Thursday, October 1, 2015
"Look at where the bullet holes are and put extra armor every place else."
During World War II, the statistician Abraham Wald tried to determine where one should add extra armor to airplanes. Based on the pattern of bullet holes in returning airplanes, he suggested that the parts not hit should be protected with extra armor. How could he reach such a conclusion? Because he also considered planes that didn't return. Assume that all planes had been hit more or less uniformly. Some planes hit in marked areas were still able to return. This means that planes that didn't return were most likely hit somewhere else - in unmarked places. Those were the places that needed more armor.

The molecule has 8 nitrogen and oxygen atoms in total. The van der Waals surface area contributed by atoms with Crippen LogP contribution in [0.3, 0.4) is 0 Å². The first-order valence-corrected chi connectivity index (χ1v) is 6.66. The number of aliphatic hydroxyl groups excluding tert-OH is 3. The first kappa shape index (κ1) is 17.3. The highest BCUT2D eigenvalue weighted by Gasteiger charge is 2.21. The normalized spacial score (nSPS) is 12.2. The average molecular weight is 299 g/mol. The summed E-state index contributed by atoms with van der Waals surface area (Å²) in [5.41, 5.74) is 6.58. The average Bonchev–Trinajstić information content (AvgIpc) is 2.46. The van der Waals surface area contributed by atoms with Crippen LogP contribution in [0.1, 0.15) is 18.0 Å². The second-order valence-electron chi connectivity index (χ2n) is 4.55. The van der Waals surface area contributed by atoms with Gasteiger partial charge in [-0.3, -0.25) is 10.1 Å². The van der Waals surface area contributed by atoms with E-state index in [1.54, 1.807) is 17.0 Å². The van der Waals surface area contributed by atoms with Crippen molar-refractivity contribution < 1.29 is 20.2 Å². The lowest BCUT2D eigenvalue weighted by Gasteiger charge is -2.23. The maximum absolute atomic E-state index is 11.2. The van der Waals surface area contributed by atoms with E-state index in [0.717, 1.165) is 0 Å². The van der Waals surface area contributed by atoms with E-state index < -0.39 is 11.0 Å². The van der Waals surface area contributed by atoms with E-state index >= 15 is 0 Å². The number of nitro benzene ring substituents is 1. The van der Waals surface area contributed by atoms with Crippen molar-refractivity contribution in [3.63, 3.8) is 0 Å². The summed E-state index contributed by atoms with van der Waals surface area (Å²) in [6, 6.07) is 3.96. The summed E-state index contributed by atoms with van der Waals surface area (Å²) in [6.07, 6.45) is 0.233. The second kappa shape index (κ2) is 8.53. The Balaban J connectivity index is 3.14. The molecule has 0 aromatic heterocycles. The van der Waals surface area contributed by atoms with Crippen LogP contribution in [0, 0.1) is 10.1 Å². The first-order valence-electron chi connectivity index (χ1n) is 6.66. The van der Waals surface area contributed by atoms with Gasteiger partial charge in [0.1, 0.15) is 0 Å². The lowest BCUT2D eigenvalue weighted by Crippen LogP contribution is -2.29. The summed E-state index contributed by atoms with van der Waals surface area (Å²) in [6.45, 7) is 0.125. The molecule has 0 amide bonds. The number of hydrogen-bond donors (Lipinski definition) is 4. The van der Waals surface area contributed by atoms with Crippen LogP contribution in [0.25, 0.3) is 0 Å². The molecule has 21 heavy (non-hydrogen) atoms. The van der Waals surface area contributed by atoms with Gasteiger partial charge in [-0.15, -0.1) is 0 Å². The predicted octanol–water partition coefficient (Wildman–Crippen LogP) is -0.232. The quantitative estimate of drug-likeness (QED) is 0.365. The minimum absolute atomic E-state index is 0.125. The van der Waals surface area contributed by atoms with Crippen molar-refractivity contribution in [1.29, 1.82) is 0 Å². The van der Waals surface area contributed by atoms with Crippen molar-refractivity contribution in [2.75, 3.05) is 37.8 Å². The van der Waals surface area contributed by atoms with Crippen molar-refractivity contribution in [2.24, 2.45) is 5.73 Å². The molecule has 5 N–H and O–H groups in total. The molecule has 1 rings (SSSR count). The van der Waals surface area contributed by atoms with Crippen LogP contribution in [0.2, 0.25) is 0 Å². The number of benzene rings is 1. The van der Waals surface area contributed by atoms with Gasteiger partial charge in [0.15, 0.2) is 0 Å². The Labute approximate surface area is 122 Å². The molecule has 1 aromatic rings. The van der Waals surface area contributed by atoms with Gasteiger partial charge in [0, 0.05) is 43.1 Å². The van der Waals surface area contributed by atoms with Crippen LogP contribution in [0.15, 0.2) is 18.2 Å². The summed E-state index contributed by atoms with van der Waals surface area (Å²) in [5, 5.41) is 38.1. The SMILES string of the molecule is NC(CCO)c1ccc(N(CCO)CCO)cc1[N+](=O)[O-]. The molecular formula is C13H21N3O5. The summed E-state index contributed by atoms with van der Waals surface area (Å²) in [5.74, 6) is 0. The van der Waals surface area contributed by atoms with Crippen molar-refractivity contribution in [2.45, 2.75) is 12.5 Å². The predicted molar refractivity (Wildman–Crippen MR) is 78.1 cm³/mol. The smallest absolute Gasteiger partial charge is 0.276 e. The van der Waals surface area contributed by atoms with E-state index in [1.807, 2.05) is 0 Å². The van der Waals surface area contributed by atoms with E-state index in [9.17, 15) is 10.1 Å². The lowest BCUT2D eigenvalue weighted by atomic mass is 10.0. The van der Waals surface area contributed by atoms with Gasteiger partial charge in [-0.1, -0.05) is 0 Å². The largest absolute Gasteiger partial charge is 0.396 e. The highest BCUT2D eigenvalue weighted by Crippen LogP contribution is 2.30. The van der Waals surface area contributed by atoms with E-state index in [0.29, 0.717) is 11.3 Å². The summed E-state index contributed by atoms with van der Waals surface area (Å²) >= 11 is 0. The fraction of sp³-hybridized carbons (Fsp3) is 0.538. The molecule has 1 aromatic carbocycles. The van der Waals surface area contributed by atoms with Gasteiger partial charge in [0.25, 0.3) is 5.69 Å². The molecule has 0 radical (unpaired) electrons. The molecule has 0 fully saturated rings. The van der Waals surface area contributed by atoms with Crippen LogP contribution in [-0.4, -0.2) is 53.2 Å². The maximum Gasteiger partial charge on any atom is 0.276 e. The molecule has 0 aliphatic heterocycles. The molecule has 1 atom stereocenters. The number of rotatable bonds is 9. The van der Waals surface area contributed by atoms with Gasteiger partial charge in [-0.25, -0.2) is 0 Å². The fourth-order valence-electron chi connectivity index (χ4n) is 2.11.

-Peter Bevelin, as extracted from Seeking Wisdom: From Darwin to Munger